It might not be the reaction you'd expect from a newly-minted mom, flushed with post-delivery hormones and cradling a miraculous little human, and yet in my first days of motherhood, I couldn't help thanking the good fortune that had allowed me to have my first child while in a loving, committed relationship, and at a moment in life when I knew I was as ready as I'd ever be...because even in these, the best of circumstances, becoming a parent was hard.
What if I didn't have a dedicated partner to help me through this? What if I didn't have the material resources to take care of myself and the baby? What if I'd had to give up my dreams to become a mom?
Pregnancy itself had presented some discomfort, but it was nothing compared to the double whammy of having to physically recover from the birth itself while attending to the round-the-clock needs of a helpless little being. What if I didn't have a dedicated partner to help me through this? What if I didn't have the material resources to take care of myself and the baby? What if I'd had to give up my dreams to be a mom? Becoming a mother affirmed my long-held belief in a woman's right to choose, especially in cases of underage pregnancy and situations where the mother lacks the resources - material, emotional, social - to care reasonably well for herself and her baby.
I Am Such a Wimp
Back in the day - by which I mean, all of human history until about half a century ago - getting pregnant was a game of Russian roulette: delivery was either excruciatingly painful, or it was excruciatingly painful and then you and/or the baby died. Read any Victorian novel and you'll more than likely stumble across some character whose mother "died in childbirth." (Maternal mortality is, sadly, still a very present reality in many places, and more prevalent in the U.S. than other developed nations.) I admire those modern mamas who opt for delivery sans pain medication (if only because I appreciate the nod to our hardy maternal predecessors), but I'm no masochist: I gladly accepted the epidural as soon as it was offered, and still moaned in pain when the medicine only partially worked.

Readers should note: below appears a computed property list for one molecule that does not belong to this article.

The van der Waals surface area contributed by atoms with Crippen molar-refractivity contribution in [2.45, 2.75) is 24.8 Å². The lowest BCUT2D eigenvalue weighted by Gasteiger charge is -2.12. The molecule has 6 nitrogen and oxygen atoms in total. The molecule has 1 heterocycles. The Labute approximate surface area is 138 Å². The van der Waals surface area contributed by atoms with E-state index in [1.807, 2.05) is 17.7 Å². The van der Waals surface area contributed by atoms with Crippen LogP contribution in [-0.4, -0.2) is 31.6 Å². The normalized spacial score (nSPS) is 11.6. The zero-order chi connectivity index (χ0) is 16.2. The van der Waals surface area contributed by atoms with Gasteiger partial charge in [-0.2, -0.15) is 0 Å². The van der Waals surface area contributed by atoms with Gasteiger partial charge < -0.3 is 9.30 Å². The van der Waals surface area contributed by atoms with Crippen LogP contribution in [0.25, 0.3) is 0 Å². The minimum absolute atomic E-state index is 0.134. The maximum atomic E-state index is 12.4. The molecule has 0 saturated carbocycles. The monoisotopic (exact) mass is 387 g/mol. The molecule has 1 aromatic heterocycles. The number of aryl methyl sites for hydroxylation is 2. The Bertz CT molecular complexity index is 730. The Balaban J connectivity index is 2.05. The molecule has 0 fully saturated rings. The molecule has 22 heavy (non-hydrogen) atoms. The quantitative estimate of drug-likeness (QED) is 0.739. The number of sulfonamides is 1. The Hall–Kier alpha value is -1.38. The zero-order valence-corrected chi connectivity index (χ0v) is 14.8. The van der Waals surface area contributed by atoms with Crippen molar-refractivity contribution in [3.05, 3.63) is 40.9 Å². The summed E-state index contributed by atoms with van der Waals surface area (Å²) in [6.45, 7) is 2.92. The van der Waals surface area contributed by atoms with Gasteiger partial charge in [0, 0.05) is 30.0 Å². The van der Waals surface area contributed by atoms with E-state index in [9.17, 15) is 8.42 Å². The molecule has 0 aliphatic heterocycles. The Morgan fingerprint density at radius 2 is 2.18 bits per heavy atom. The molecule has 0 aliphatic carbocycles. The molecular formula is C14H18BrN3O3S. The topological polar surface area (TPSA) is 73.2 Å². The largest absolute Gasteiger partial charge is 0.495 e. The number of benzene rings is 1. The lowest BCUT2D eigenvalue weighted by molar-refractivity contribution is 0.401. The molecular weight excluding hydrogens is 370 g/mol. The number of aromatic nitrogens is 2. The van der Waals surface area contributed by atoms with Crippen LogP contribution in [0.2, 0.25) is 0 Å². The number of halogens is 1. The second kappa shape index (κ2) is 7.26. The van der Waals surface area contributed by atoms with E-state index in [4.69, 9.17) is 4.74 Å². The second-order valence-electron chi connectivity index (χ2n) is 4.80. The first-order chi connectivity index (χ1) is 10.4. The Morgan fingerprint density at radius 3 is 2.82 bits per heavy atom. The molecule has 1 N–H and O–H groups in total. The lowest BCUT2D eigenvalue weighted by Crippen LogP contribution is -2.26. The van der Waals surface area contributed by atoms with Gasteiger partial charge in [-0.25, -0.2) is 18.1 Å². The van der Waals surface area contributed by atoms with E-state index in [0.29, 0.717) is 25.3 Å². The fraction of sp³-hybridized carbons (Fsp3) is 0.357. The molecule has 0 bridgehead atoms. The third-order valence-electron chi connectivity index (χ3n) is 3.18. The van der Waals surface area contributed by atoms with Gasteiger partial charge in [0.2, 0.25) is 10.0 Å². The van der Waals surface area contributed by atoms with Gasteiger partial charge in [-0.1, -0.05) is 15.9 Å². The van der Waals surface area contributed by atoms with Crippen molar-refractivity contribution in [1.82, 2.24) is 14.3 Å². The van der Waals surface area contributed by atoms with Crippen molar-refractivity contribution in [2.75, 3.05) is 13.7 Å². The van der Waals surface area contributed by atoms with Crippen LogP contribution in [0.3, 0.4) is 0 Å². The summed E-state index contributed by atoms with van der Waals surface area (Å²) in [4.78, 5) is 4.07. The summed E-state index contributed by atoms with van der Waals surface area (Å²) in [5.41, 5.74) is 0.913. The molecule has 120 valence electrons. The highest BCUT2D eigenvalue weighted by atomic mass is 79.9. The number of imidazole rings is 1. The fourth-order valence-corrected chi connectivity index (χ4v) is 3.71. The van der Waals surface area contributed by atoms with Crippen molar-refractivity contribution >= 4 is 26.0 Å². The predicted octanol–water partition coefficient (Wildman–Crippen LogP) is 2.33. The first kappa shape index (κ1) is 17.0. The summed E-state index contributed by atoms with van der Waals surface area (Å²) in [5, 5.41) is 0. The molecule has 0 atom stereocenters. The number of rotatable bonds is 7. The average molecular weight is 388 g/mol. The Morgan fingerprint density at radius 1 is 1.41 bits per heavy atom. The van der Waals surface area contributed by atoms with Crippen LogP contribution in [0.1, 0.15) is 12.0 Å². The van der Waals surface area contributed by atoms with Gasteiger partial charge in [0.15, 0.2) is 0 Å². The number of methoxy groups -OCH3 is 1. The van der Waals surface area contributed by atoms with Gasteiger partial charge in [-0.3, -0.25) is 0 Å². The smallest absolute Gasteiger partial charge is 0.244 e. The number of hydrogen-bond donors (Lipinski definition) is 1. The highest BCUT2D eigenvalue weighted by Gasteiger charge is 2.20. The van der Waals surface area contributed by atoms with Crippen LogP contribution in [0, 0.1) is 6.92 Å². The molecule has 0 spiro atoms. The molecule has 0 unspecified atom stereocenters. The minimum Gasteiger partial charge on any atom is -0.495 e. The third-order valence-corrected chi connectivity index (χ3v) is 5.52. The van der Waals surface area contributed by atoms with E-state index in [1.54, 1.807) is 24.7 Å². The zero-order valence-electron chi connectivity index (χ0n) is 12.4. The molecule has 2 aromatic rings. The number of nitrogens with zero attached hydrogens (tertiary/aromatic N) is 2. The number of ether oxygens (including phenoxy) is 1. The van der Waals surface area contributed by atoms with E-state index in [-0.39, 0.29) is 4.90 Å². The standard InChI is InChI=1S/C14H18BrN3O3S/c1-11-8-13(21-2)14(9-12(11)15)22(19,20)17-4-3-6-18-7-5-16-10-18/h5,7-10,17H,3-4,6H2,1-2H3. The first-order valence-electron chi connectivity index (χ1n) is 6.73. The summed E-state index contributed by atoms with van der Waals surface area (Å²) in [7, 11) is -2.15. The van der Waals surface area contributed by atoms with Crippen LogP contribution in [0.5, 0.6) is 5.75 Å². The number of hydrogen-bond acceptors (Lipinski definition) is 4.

Parenting - Not Biology - Makes the Parent
Many speak of an instant bond between mother and (biological) child - a sense of mutual belonging that charges the mother with an instinctive drive to nurture this child above all others. Yet while I loved my son from the moment I laid eyes on him, I wasn't sure I'd have been able to pick him out of a lineup of newborns and say, that one is mine; he seemed to have been delivered from the mysterious abyss of the universe, not my own body. I realized we had a long way to go in getting to know each other, and that that bond would be forged through our shared experiences in the weeks and months to come. I was reminded of the scene from The Little Prince where the fox explains that to "tame" another creature is to render them unique and precious. I also felt a strange solidarity with those who become parents through adoption, believing our experiences to be quite similar after all.
...he seemed to have been delivered from the mysterious abyss of the universe, not my own body.
Changing Diapers is Literally the Easiest Part of Parenting
Caring for a newborn is shitty business. Make no mistake, you will certainly be handling diapers that are smeared, soaked, and/or oozing with colorful, fragrant varieties of poo. And while some of that poo may (okay, definitely will) end up on you, your clothes, and your furniture at some point, diaper changes are far from being the most trying aspect of parenting. A few things that are way harder: sleep torture that can last anywhere from a few months to 5+ years, giving up virtually every aspect of your adult life as you knew it, and the permanent, pervasive fear that comes with being responsible for another human being. Dirty diapers? Not so bad after all.
What about you? Did you experience any epiphanies or unexpected emotions as a new parent? Reach out and share!